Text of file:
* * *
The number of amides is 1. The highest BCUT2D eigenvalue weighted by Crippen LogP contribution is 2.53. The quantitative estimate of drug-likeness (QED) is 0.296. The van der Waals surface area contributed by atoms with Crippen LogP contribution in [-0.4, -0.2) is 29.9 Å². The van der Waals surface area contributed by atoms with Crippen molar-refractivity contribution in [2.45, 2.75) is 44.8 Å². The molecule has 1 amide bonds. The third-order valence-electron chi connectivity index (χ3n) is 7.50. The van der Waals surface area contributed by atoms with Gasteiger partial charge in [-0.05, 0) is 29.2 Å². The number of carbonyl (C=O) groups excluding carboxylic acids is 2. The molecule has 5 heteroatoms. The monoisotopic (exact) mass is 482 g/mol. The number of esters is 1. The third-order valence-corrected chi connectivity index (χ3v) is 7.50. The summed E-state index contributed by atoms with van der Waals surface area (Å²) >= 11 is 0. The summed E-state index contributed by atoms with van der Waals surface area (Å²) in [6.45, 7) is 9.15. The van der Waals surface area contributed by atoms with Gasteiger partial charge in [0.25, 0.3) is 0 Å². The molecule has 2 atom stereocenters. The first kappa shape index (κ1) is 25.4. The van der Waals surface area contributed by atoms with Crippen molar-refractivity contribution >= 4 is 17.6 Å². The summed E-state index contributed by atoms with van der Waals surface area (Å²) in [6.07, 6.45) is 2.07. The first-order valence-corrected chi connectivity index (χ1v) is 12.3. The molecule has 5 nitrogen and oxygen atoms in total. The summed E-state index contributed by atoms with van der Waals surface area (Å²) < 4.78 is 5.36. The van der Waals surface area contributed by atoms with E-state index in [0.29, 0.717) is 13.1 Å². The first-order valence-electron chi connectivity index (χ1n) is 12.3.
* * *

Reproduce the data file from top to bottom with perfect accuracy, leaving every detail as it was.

The number of amides is 1. The highest BCUT2D eigenvalue weighted by Crippen LogP contribution is 2.53. The quantitative estimate of drug-likeness (QED) is 0.296. The van der Waals surface area contributed by atoms with Crippen LogP contribution in [-0.4, -0.2) is 29.9 Å². The van der Waals surface area contributed by atoms with Crippen molar-refractivity contribution in [2.45, 2.75) is 44.8 Å². The molecule has 1 amide bonds. The third-order valence-electron chi connectivity index (χ3n) is 7.50. The van der Waals surface area contributed by atoms with Gasteiger partial charge in [-0.05, 0) is 29.2 Å². The number of carbonyl (C=O) groups excluding carboxylic acids is 2. The molecule has 5 heteroatoms. The monoisotopic (exact) mass is 482 g/mol. The number of esters is 1. The third-order valence-corrected chi connectivity index (χ3v) is 7.50. The summed E-state index contributed by atoms with van der Waals surface area (Å²) >= 11 is 0. The summed E-state index contributed by atoms with van der Waals surface area (Å²) in [6.45, 7) is 9.15. The van der Waals surface area contributed by atoms with Gasteiger partial charge in [0.25, 0.3) is 0 Å². The molecule has 2 atom stereocenters. The first kappa shape index (κ1) is 25.4. The van der Waals surface area contributed by atoms with Crippen molar-refractivity contribution >= 4 is 17.6 Å². The summed E-state index contributed by atoms with van der Waals surface area (Å²) in [6.07, 6.45) is 2.07. The first-order valence-corrected chi connectivity index (χ1v) is 12.3. The molecule has 5 nitrogen and oxygen atoms in total. The summed E-state index contributed by atoms with van der Waals surface area (Å²) < 4.78 is 5.36. The van der Waals surface area contributed by atoms with E-state index in [0.29, 0.717) is 13.1 Å². The first-order valence-electron chi connectivity index (χ1n) is 12.3.